Monday, June 1, 2009

Proverbs 1: 1-7


Today's Thought Questions:
  1. Are the Proverbs still important, valid, useful?
  2. What is your understanding of "the fear of the Lord" (vs. 7) and why do we need it to embrace Proverbs?
  3. What is a fool and can a believer be a fool?
Solomon provides us with an introduction to the book, elaborating on what will be learned through reading the Proverbs. Note the verbs: "To know; to discern; to receive instruction in; to give prudence...knowledge and discretion." This is definitely a teaching book, and for anyone seeking knowledge about God and what He's talking about, you feel optimistic that you will learn something--and to your gain...if you are "wise" (vs 5) and "of understanding."

Adding that caveat almost makes it seem as though the book is for the already learned. But, that's not what Solomon was suggesting. He was, however, saying that we have a choice in coming to our reading of this book. We can be wise and of understanding if we approach with an attitude that we want and are willing to learn. Or, we can approach as "fools" (vs 7), reading the book for reasons other than to learn, such as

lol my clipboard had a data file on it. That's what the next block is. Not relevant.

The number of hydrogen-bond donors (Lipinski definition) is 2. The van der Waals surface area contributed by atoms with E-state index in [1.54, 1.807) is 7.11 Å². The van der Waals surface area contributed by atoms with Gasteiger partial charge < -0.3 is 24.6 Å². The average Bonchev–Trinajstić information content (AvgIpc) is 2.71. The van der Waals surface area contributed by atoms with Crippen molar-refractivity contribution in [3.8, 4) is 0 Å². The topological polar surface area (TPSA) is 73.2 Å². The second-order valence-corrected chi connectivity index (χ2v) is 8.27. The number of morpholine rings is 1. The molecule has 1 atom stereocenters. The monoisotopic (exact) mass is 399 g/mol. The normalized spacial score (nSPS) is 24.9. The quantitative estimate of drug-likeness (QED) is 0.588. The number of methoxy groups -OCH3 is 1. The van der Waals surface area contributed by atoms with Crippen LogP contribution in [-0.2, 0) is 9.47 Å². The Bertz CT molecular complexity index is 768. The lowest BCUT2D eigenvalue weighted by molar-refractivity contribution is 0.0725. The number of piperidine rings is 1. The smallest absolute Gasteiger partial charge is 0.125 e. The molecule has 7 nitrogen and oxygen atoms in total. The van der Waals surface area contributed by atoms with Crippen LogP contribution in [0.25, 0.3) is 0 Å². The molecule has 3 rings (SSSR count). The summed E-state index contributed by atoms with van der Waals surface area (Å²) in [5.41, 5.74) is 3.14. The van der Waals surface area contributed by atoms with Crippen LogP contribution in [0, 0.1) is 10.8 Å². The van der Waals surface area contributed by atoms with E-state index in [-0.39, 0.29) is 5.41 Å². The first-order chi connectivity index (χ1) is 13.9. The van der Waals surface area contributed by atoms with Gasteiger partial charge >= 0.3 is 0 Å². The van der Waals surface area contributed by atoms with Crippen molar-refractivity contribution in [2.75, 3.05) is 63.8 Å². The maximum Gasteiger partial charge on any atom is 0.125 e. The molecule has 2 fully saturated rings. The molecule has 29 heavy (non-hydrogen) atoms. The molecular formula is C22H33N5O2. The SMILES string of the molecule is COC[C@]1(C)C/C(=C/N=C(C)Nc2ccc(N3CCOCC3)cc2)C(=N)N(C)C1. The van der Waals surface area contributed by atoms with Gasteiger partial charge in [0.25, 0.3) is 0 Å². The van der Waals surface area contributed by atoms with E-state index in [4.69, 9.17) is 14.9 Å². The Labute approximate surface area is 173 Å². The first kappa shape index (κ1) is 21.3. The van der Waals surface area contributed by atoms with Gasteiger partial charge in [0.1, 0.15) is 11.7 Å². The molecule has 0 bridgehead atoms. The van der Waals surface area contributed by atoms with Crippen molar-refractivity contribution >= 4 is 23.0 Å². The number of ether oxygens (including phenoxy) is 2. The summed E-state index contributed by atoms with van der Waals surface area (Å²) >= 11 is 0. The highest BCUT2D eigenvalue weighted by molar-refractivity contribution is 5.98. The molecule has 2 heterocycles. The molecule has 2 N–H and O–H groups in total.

merely to follow our peers, to refute or condemn God's Word, or to read with the intent of saying that we have read and not to put such words into action. All of which leads Solomon to say, "Fools despise wisdom and instruction."

For me, verse 6 was probably the most curious of the bunch we read for today:

"To understand a proverb and a figure, The words of the wise and their riddles."

The notes in my study Bible say the following: "Proverbs seeks to sharpen the mind by schooling one in 'parabolic speech' and 'dark sayings' [riddles, puzzles or hard questions], that need reflection and interpretation. Study of the Scriptures is sufficient to provide the wisdom for the perplexities of life."

For me, this means that we have the capacity to not just understand the design of the proverb itself--which can be a puzzle if you've read some before--but that through Scripture, we can truly understand the wisdom behind the proverb. Remember that Jesus often spoke in parabolic speech--parables! Literally, at its root, parable means "to throw beside." The proverbs, like Jesus' parables in the New Testament, are designed to set up contrasts, to explain principles in light of examples.

Remember, too, what Jesus said about parables: